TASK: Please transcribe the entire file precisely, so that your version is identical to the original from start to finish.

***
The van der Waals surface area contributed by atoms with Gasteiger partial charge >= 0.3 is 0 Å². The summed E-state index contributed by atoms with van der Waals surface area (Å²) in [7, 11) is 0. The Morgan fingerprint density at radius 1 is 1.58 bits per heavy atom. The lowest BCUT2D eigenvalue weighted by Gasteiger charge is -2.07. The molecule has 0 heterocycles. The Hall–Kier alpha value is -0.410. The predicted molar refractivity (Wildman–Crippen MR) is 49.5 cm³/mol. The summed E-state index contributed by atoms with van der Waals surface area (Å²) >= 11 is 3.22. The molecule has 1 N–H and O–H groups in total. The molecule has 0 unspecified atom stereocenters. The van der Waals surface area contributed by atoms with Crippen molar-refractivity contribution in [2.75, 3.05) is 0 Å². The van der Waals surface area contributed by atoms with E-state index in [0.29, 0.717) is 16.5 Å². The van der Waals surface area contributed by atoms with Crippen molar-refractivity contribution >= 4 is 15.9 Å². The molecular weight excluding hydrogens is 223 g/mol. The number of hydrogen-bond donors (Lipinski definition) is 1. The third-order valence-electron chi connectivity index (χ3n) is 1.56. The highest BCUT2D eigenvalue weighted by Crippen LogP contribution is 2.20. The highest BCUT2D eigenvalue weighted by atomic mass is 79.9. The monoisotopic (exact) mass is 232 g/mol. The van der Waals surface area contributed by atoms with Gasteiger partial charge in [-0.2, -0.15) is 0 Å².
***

The van der Waals surface area contributed by atoms with Gasteiger partial charge >= 0.3 is 0 Å². The summed E-state index contributed by atoms with van der Waals surface area (Å²) in [7, 11) is 0. The Morgan fingerprint density at radius 1 is 1.58 bits per heavy atom. The lowest BCUT2D eigenvalue weighted by Gasteiger charge is -2.07. The molecule has 0 heterocycles. The Hall–Kier alpha value is -0.410. The predicted molar refractivity (Wildman–Crippen MR) is 49.5 cm³/mol. The summed E-state index contributed by atoms with van der Waals surface area (Å²) >= 11 is 3.22. The molecule has 1 N–H and O–H groups in total. The molecule has 0 unspecified atom stereocenters. The van der Waals surface area contributed by atoms with Crippen molar-refractivity contribution in [2.75, 3.05) is 0 Å². The van der Waals surface area contributed by atoms with E-state index in [0.29, 0.717) is 16.5 Å². The van der Waals surface area contributed by atoms with Crippen molar-refractivity contribution >= 4 is 15.9 Å². The molecular weight excluding hydrogens is 223 g/mol. The number of hydrogen-bond donors (Lipinski definition) is 1. The third-order valence-electron chi connectivity index (χ3n) is 1.56. The highest BCUT2D eigenvalue weighted by Crippen LogP contribution is 2.20. The highest BCUT2D eigenvalue weighted by atomic mass is 79.9. The monoisotopic (exact) mass is 232 g/mol. The van der Waals surface area contributed by atoms with Gasteiger partial charge in [-0.2, -0.15) is 0 Å².